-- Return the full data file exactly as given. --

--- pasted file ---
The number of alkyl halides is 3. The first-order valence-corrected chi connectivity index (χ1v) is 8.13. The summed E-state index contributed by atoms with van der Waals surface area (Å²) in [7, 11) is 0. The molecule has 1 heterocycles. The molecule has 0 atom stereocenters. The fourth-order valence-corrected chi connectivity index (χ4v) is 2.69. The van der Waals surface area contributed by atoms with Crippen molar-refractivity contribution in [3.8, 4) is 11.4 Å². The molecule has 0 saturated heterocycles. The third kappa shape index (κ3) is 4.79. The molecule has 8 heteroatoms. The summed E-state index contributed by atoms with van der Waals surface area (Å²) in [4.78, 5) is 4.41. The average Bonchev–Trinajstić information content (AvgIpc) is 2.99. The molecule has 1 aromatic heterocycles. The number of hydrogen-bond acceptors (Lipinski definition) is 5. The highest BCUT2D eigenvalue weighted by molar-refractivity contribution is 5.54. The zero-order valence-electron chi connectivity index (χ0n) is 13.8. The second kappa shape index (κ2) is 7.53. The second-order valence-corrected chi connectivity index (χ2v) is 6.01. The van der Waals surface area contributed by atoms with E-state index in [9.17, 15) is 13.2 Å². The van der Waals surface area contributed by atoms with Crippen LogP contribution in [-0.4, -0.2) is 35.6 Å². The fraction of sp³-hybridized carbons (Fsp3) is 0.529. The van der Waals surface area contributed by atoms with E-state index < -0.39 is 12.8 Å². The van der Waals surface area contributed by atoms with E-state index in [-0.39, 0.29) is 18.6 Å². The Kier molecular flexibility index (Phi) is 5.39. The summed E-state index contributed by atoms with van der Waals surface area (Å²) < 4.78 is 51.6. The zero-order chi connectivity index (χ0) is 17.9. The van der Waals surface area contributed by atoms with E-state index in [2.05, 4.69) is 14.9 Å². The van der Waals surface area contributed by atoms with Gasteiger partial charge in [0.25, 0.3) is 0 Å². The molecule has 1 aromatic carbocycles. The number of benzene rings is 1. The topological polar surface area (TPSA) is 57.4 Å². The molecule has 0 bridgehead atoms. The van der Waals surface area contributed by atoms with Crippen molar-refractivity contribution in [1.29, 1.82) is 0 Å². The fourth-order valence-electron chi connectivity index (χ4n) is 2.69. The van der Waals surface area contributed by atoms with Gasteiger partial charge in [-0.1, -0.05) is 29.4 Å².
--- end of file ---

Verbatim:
The number of alkyl halides is 3. The first-order valence-corrected chi connectivity index (χ1v) is 8.13. The summed E-state index contributed by atoms with van der Waals surface area (Å²) in [7, 11) is 0. The molecule has 1 heterocycles. The molecule has 0 atom stereocenters. The fourth-order valence-corrected chi connectivity index (χ4v) is 2.69. The van der Waals surface area contributed by atoms with Crippen molar-refractivity contribution in [3.8, 4) is 11.4 Å². The molecule has 0 saturated heterocycles. The third kappa shape index (κ3) is 4.79. The molecule has 8 heteroatoms. The summed E-state index contributed by atoms with van der Waals surface area (Å²) in [4.78, 5) is 4.41. The average Bonchev–Trinajstić information content (AvgIpc) is 2.99. The molecule has 1 aromatic heterocycles. The number of hydrogen-bond acceptors (Lipinski definition) is 5. The highest BCUT2D eigenvalue weighted by molar-refractivity contribution is 5.54. The zero-order valence-electron chi connectivity index (χ0n) is 13.8. The second kappa shape index (κ2) is 7.53. The second-order valence-corrected chi connectivity index (χ2v) is 6.01. The van der Waals surface area contributed by atoms with E-state index in [9.17, 15) is 13.2 Å². The van der Waals surface area contributed by atoms with Crippen LogP contribution in [-0.4, -0.2) is 35.6 Å². The fraction of sp³-hybridized carbons (Fsp3) is 0.529. The van der Waals surface area contributed by atoms with E-state index < -0.39 is 12.8 Å². The van der Waals surface area contributed by atoms with E-state index in [-0.39, 0.29) is 18.6 Å². The Kier molecular flexibility index (Phi) is 5.39. The summed E-state index contributed by atoms with van der Waals surface area (Å²) < 4.78 is 51.6. The zero-order chi connectivity index (χ0) is 17.9. The van der Waals surface area contributed by atoms with E-state index in [2.05, 4.69) is 14.9 Å². The van der Waals surface area contributed by atoms with Gasteiger partial charge in [0.25, 0.3) is 0 Å². The molecule has 1 aromatic carbocycles. The number of benzene rings is 1. The topological polar surface area (TPSA) is 57.4 Å². The molecule has 0 bridgehead atoms. The van der Waals surface area contributed by atoms with Crippen molar-refractivity contribution in [1.29, 1.82) is 0 Å². The fourth-order valence-electron chi connectivity index (χ4n) is 2.69. The van der Waals surface area contributed by atoms with Gasteiger partial charge in [-0.1, -0.05) is 29.4 Å².